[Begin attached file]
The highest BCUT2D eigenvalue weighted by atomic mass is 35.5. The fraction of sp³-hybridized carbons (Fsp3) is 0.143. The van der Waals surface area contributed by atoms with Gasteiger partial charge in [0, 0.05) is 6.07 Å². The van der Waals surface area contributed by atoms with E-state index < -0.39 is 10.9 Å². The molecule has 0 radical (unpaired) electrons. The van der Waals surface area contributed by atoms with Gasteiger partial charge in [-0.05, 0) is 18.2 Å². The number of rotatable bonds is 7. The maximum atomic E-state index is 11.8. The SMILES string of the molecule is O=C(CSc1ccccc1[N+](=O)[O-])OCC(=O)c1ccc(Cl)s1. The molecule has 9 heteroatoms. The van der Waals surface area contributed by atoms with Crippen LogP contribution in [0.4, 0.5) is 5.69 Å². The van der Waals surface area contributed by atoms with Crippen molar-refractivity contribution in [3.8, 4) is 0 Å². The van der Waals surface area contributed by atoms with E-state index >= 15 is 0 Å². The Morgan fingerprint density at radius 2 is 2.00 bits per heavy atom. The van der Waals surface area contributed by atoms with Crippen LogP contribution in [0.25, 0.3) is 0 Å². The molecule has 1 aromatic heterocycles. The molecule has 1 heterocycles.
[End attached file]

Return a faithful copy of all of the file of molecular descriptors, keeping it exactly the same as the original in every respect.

The highest BCUT2D eigenvalue weighted by atomic mass is 35.5. The fraction of sp³-hybridized carbons (Fsp3) is 0.143. The van der Waals surface area contributed by atoms with Gasteiger partial charge in [0, 0.05) is 6.07 Å². The van der Waals surface area contributed by atoms with E-state index < -0.39 is 10.9 Å². The molecule has 0 radical (unpaired) electrons. The van der Waals surface area contributed by atoms with Gasteiger partial charge in [-0.05, 0) is 18.2 Å². The number of rotatable bonds is 7. The maximum atomic E-state index is 11.8. The SMILES string of the molecule is O=C(CSc1ccccc1[N+](=O)[O-])OCC(=O)c1ccc(Cl)s1. The molecule has 9 heteroatoms. The van der Waals surface area contributed by atoms with Crippen LogP contribution in [0.4, 0.5) is 5.69 Å². The van der Waals surface area contributed by atoms with Crippen molar-refractivity contribution in [3.8, 4) is 0 Å². The van der Waals surface area contributed by atoms with E-state index >= 15 is 0 Å². The Morgan fingerprint density at radius 2 is 2.00 bits per heavy atom. The van der Waals surface area contributed by atoms with Crippen LogP contribution in [0.25, 0.3) is 0 Å². The molecule has 1 aromatic heterocycles. The molecule has 1 heterocycles.